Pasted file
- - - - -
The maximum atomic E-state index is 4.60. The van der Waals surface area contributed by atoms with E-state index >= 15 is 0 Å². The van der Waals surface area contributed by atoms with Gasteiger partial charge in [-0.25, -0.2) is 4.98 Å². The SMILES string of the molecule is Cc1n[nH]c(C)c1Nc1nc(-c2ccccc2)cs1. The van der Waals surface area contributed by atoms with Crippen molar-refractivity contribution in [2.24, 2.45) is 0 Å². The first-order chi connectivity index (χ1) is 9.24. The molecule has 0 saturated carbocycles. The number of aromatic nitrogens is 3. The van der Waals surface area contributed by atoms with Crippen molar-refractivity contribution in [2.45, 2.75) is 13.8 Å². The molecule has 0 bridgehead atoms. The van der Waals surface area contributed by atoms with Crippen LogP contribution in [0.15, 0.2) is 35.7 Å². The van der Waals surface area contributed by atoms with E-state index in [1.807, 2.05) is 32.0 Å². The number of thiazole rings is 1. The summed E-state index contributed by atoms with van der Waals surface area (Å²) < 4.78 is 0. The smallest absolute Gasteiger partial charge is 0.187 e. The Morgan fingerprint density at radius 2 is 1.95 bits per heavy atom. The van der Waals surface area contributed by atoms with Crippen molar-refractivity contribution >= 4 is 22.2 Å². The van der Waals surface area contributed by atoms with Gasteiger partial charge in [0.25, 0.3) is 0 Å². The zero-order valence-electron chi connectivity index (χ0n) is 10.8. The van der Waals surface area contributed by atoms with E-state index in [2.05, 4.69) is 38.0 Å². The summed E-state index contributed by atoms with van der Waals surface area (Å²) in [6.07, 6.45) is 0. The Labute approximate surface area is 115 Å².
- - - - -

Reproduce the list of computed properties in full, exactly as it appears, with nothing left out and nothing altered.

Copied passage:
The maximum atomic E-state index is 4.60. The van der Waals surface area contributed by atoms with E-state index >= 15 is 0 Å². The van der Waals surface area contributed by atoms with Gasteiger partial charge in [-0.25, -0.2) is 4.98 Å². The SMILES string of the molecule is Cc1n[nH]c(C)c1Nc1nc(-c2ccccc2)cs1. The van der Waals surface area contributed by atoms with Crippen molar-refractivity contribution in [2.24, 2.45) is 0 Å². The first-order chi connectivity index (χ1) is 9.24. The molecule has 0 saturated carbocycles. The number of aromatic nitrogens is 3. The van der Waals surface area contributed by atoms with Crippen molar-refractivity contribution in [2.45, 2.75) is 13.8 Å². The molecule has 0 bridgehead atoms. The van der Waals surface area contributed by atoms with Crippen LogP contribution in [0.15, 0.2) is 35.7 Å². The van der Waals surface area contributed by atoms with E-state index in [1.807, 2.05) is 32.0 Å². The number of thiazole rings is 1. The summed E-state index contributed by atoms with van der Waals surface area (Å²) < 4.78 is 0. The smallest absolute Gasteiger partial charge is 0.187 e. The Morgan fingerprint density at radius 2 is 1.95 bits per heavy atom. The van der Waals surface area contributed by atoms with Crippen molar-refractivity contribution >= 4 is 22.2 Å². The van der Waals surface area contributed by atoms with Gasteiger partial charge in [0.25, 0.3) is 0 Å². The zero-order valence-electron chi connectivity index (χ0n) is 10.8. The van der Waals surface area contributed by atoms with E-state index in [2.05, 4.69) is 38.0 Å². The summed E-state index contributed by atoms with van der Waals surface area (Å²) in [6.07, 6.45) is 0. The Labute approximate surface area is 115 Å².